City of Bloomington with inset for area of Curry Urban Properties PUD proposal.
The orange area is the parcel where Curry Urban Properties is proposing a planned unit development.
Last Wednesday, the Bloomington city council’s four-member land use committee met to review a planned unit development (PUD) proposed for the empty lot on the north side of the Longview Avenue, between Pete Ellis Drive and 7th Street.
The zoning proposal from Curry Urban Properties would allow for construction of a single four-story building with 344 bedrooms and 19,000 square feet of commercial space, enclosing two interior courtyards on the east and west sides of a structured parking garage with a total of 306 parking spaces.
Of the 264 dwelling units, 15 percent of them would have rents keyed to either the same as the area median income (AMI) or no more than 120 percent of AMI.
At its regular Wednesday meeting, Bloomington’s city council voted unanimously to approve the issuance of up to $11 million in economic development notes to support the renovation of Bloomington’s public housing stock.
The bond issuance approved this week was for rehabbing two of the three Bloomington Housing Authority (BHA) properties—the Walnut Woods and Reverend Butler sites. BHA’s executive director, Amber Skoby, told the council that planning will start this summer for similar work on the third BHA site—the Crestmont Community.
“After that’s done, we won’t have any more public housing in Bloomington,” Skoby said.
Five protesters who were arrested at Bloomington’s farmers market on Nov. 9 last year, will not be prosecuted for their actions, according to a statement issued Wednesday morning by Monroe County’s prosecutor. They had been given summonses for criminal trespass and disorderly conduct.
The protest got national attention in part because of the inflatable purple unicorn costume worn by one of the protestors.
In the statement from the prosecutor’s office, Monroe County’s prosecutor, Erika Oliphant, is quoted saying, “My office has evaluated the specific facts and circumstances surrounding these citations, and we have decided that it is appropriate to decline prosecution in this instance.”
The specific facts of the situation included protest activity—holding signs and loud singing inside the market vendor area—directed at the Schooner Creek Farm stand. The owners of Schooner Creek were identified by local activists earlier in the year as having ties to a white supremacist group.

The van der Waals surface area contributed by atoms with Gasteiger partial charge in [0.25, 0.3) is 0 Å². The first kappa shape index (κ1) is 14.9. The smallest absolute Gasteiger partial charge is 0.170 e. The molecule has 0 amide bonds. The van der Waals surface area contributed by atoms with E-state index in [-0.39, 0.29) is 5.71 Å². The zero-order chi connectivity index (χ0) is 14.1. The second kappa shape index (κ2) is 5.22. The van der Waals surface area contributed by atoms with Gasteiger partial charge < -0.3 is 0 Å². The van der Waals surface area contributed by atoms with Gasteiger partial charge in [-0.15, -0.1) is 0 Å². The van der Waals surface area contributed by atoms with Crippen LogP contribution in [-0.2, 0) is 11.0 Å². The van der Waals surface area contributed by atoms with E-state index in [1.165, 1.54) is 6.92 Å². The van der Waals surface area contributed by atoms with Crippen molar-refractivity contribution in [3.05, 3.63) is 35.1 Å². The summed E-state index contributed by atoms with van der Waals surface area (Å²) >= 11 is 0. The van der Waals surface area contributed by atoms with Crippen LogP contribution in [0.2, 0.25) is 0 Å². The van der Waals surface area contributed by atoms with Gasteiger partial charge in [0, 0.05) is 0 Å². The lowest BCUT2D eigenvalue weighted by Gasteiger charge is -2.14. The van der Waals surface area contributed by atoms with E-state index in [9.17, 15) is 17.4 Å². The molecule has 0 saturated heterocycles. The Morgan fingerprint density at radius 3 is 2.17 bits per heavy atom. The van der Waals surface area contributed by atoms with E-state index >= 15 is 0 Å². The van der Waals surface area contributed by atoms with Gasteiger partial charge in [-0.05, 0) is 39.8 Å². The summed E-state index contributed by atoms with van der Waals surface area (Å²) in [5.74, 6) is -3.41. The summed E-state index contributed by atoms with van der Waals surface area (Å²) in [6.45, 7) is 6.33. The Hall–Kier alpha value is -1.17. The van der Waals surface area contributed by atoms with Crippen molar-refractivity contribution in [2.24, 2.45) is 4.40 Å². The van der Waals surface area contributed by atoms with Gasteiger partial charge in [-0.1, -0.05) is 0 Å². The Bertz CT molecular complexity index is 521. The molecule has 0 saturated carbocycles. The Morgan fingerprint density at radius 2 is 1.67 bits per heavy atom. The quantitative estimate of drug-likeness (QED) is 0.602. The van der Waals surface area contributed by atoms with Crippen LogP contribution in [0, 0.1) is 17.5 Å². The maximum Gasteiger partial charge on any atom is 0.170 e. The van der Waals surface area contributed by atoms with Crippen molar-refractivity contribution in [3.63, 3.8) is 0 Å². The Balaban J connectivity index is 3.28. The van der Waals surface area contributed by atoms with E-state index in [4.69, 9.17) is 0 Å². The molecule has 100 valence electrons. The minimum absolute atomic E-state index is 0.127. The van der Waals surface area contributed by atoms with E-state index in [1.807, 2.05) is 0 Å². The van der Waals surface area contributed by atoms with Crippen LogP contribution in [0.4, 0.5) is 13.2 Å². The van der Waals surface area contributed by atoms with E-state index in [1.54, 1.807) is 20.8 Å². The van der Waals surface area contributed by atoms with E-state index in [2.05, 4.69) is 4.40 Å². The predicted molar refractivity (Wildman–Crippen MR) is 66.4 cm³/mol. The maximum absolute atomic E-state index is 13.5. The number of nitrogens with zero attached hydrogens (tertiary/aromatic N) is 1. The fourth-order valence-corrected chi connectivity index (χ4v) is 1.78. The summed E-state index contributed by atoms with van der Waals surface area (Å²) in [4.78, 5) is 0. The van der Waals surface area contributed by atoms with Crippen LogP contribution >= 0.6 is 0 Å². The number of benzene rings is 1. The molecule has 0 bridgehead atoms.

On Tuesday afternoon, outside the kiln building of the old Showers Brothers Furniture Company, Mike Trotzke was handed ownership to a structure that Mayor John Hamilton moments before had called the “oven of Bloomington’s industrial activation.”
Performing the handover was Bloomington’s redevelopment commission president, Don Griffin. He delivered a laugh line, which achieved its intended effect as he checked the metal on the ring: “Let’s make sure this isn’t my house key!”
At a meeting that took less than an hour Monday evening, Bloomington’s plan commission voted unanimously to approve the version of the updated unified development ordinance (UDO) that the city council adopted last year.
Commissioners also elected officers. Brad Wisler will continue as president, and Jillian Kinsey will serve as vice president.
The plan commission also sent a proposed planned unit development, from Trinitas Development, to the city council with a unanimous positive recommendation. The proposed project is on 39.29 acres on West 17th Street, southeast of the I-69 and SR 46 interchange.
Several Bloomington and Monroe County officials met Monday evening to push ahead the $44-million convention center expansion project. They reviewed a draft interlocal agreement, circulated shortly before the meeting, that is intended to supplement statutory requirements for the eventual formation of a capital improvement board (CIB).
The three county commissioners, in addition to several members of the city and county councils, were joined by Bloomington’s deputy mayor, Mick Renneisen at the meeting they’d set at the end of last year.
If you leave your car in a private lot where you’re not allowed to park, you risk getting your vehicle towed at your own expense. That’s not really news—for Bloomington or any other place.
What is new for Bloomington is a proposed ordinance to regulate companies that provide towing service to parking lot owners. Such companies would have to pay the city $350 a year for a “non-consensual tow business license” and face, on first offense, a $2,500 fine for failure to obtain a license.
The $350 license fee is the same as what a one-year license cost for mobile food vendors in Bloomington, according to the staff memo in the city council’s information packet.
“Is council a co-equal branch of government or isn’t it?” That’s a rhetorical question posed by Steve Volan, this year’s president of Bloomington’s city council, about the relationship between the council and the city’s administration.
Volan asked the question during a contentious work session held last Friday afternoon in city hall’s Hooker Conference Room. All nine councilmembers attended at least part of the session, along with a dozen and half staff members, among them several department heads and deputy mayor Mick Renneisen.